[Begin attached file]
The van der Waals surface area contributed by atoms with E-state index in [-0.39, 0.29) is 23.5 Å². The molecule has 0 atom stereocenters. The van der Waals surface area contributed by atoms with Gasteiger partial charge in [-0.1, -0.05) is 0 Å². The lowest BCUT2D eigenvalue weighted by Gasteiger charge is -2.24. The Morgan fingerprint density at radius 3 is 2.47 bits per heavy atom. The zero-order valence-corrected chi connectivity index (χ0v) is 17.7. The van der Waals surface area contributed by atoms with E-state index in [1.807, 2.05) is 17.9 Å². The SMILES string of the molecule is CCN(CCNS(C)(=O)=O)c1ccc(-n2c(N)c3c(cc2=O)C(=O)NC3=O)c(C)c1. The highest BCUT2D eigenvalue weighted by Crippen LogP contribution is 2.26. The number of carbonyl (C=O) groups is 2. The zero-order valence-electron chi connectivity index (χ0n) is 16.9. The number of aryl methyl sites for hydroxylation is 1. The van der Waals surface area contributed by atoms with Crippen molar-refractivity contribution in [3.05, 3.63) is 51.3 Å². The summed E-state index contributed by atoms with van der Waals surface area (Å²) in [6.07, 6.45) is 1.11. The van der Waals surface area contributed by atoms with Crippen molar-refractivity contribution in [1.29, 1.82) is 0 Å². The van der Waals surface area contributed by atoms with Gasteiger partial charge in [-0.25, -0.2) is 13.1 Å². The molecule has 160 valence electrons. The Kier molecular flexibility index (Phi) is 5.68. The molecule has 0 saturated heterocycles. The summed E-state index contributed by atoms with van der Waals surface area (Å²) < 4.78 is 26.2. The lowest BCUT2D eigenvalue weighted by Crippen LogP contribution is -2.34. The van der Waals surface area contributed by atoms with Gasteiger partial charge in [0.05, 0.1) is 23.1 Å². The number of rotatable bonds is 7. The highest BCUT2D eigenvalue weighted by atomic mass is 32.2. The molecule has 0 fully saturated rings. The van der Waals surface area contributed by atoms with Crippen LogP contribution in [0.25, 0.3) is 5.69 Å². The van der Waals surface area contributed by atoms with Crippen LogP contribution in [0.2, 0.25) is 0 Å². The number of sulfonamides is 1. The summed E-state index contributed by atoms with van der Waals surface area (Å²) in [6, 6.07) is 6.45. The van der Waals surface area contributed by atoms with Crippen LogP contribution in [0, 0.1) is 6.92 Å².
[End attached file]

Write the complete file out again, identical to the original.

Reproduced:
The van der Waals surface area contributed by atoms with E-state index in [-0.39, 0.29) is 23.5 Å². The molecule has 0 atom stereocenters. The van der Waals surface area contributed by atoms with Gasteiger partial charge in [-0.1, -0.05) is 0 Å². The lowest BCUT2D eigenvalue weighted by Gasteiger charge is -2.24. The Morgan fingerprint density at radius 3 is 2.47 bits per heavy atom. The zero-order valence-corrected chi connectivity index (χ0v) is 17.7. The van der Waals surface area contributed by atoms with E-state index in [1.807, 2.05) is 17.9 Å². The SMILES string of the molecule is CCN(CCNS(C)(=O)=O)c1ccc(-n2c(N)c3c(cc2=O)C(=O)NC3=O)c(C)c1. The highest BCUT2D eigenvalue weighted by Crippen LogP contribution is 2.26. The number of carbonyl (C=O) groups is 2. The zero-order valence-electron chi connectivity index (χ0n) is 16.9. The number of aryl methyl sites for hydroxylation is 1. The van der Waals surface area contributed by atoms with Crippen molar-refractivity contribution in [3.05, 3.63) is 51.3 Å². The summed E-state index contributed by atoms with van der Waals surface area (Å²) in [6.07, 6.45) is 1.11. The van der Waals surface area contributed by atoms with Crippen molar-refractivity contribution in [1.29, 1.82) is 0 Å². The van der Waals surface area contributed by atoms with Gasteiger partial charge in [-0.25, -0.2) is 13.1 Å². The molecule has 160 valence electrons. The Kier molecular flexibility index (Phi) is 5.68. The molecule has 0 saturated heterocycles. The summed E-state index contributed by atoms with van der Waals surface area (Å²) < 4.78 is 26.2. The lowest BCUT2D eigenvalue weighted by Crippen LogP contribution is -2.34. The van der Waals surface area contributed by atoms with Gasteiger partial charge in [0.05, 0.1) is 23.1 Å². The number of rotatable bonds is 7. The highest BCUT2D eigenvalue weighted by atomic mass is 32.2. The molecule has 0 fully saturated rings. The van der Waals surface area contributed by atoms with Crippen LogP contribution in [0.25, 0.3) is 5.69 Å². The van der Waals surface area contributed by atoms with Crippen LogP contribution in [0.2, 0.25) is 0 Å². The number of sulfonamides is 1. The summed E-state index contributed by atoms with van der Waals surface area (Å²) in [6, 6.07) is 6.45. The van der Waals surface area contributed by atoms with Crippen LogP contribution in [0, 0.1) is 6.92 Å².